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What is the law (objective law) and where does Law of Persons fit in?
Definition of law:
Whole body of legal rules that is applied and enforced in South Africa.
It regulates the behavior of people in society and the behavior of the state towards society.
Sources of Law:
 Supreme law of the land. Therefore, every action and rule are subject to the
provisions, values and ethos of the constitution.
 Know Section 1-39!
 Acts or statues. Sets out the rules and principles governing a certain portion of the
 I.e. The Children’s Act – governs all things relevant to children e.g. rights guaranteed
to them and the rights and responsibilities that parents have towards their children.
Case Law:
 Two or more parties in a litigious matter or in a:
 Criminal suit (i.e. someone accused of crime, they go to court and the state
prosecutes them for said crime)
 Or a civil suit (i.e. private people).
 Common law principles used within case law.
 Courts are responsible for resolving legal disputes that arise between
parties/legislation and other sources of law (e.g. common law).
 Court system of SA – lower courts are bound by decisions of higher courts – stare
decisis – to stand by previous decisions (judicial precedent).
 Ratio decidendi – the reasons for the rationale behind a decision made by the court.
 FLAAC – Facts of the case, Legal question, Applicable law, Application of the law to
the facts and Conclusion.
SCA – Bloemfontein –
highest court of appeal for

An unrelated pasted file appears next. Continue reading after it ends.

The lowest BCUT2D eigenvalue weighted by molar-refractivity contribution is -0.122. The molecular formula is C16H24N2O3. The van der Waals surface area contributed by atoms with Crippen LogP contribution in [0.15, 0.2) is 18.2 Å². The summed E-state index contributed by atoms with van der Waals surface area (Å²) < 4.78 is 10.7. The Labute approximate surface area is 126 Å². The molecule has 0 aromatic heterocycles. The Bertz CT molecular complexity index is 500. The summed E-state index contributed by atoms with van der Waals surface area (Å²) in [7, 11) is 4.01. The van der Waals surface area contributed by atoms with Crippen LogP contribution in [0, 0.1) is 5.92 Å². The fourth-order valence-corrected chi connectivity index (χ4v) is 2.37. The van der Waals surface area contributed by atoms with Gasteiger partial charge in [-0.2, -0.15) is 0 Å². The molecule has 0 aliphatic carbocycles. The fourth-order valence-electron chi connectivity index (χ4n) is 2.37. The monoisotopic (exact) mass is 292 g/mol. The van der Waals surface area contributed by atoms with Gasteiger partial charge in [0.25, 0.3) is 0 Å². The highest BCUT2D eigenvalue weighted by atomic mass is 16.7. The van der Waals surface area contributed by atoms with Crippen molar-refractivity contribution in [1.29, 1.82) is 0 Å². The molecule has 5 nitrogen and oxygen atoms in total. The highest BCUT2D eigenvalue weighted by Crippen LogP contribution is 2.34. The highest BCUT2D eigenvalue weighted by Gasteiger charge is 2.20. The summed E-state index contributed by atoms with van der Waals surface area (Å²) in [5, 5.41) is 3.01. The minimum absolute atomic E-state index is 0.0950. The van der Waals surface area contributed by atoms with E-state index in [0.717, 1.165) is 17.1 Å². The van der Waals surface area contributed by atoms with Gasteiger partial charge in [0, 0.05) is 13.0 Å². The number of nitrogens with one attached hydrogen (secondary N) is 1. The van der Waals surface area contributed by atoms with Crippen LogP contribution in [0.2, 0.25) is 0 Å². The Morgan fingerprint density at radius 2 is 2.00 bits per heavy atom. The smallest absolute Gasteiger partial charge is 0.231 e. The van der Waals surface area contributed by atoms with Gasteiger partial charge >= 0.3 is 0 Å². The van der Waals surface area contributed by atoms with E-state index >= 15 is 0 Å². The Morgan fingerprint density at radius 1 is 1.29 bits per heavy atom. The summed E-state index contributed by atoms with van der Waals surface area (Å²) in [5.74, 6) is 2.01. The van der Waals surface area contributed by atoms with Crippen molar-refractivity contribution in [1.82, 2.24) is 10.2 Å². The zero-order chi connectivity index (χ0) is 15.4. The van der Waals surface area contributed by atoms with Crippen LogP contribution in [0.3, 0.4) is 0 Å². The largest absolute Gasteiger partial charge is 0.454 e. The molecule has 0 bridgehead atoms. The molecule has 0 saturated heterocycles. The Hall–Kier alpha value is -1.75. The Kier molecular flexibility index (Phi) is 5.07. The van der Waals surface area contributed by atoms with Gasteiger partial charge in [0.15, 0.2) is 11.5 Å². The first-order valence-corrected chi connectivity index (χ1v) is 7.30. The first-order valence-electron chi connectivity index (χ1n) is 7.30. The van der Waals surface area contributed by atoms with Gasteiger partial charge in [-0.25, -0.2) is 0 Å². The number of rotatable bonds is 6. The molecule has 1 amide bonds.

all matters not necessarily
including constitutional
Common Law:
 The South African legal system is based on Roman-Dutch law influenced by English
law (Roman – olden day laws, Dutch and English – colonization of SA).
 Some common law rules still exist today; some (not all) have been incorporated into
legislation. Therefore, not all common law is written down but rather incorporated
within case law – i.e. common law of reasonable chastisement was used to argue for
corporal punishment – when court decided that the common law was
 Where legislation does not adequately provide for a legal position – common law
can be relied on.
 Common law and legislation are NOT mutually exclusive.
 Section 39 of the Constitution – during the interpretation of common/case law, etc.
it must be interpreted in a way that is consistent with the values of the Constitution.
Therefore, if any common law rule is inconsistent with constitutional values it can be
struct down or reviewed.
Classification of Law:
 The law as we find it in different sources cannot be studied as a disorderly mass of
 Material Law – part of the law which determines the content of rules and the rights
and duties a person may have, e.g. legislation, common law and Constitution.
 Formal Law – part of the law which regulates the enforcement of material law
(civil/criminal procedure/law of evidence). It determines the manner in which a case
must be practically handled when a rule has been violated – enforcement of the
punishment and mechanism which allows for that punishment – e.g. criminal
procedure. Formal law is the formal things that lead you to interpret how the
Material Law will be carried out.
 Therefore, the law has been classified into different branches:
National (objective) Law –
body of rules e.g. different
legislations, Constitution, common
Material (Substantive) Law
– actual rules (what)
Public Law –
Regulates the relationship
between the state and
citizens - branches such as
criminal and
administrative law
Formal (Adjective) Law –
how the rules are
Private Law – regulates the
relationship between legal subjects
(persons)/ juristic entities that
operate as people (companies)
Law of Persons
Family Law
Law of Persons Definition:
 Who or what are legal subjects (persons- natural or juristic);
 The coming into being and the coming to an end of legal subjects (natural
persons) and
 The private law status of legal subjects (natural person)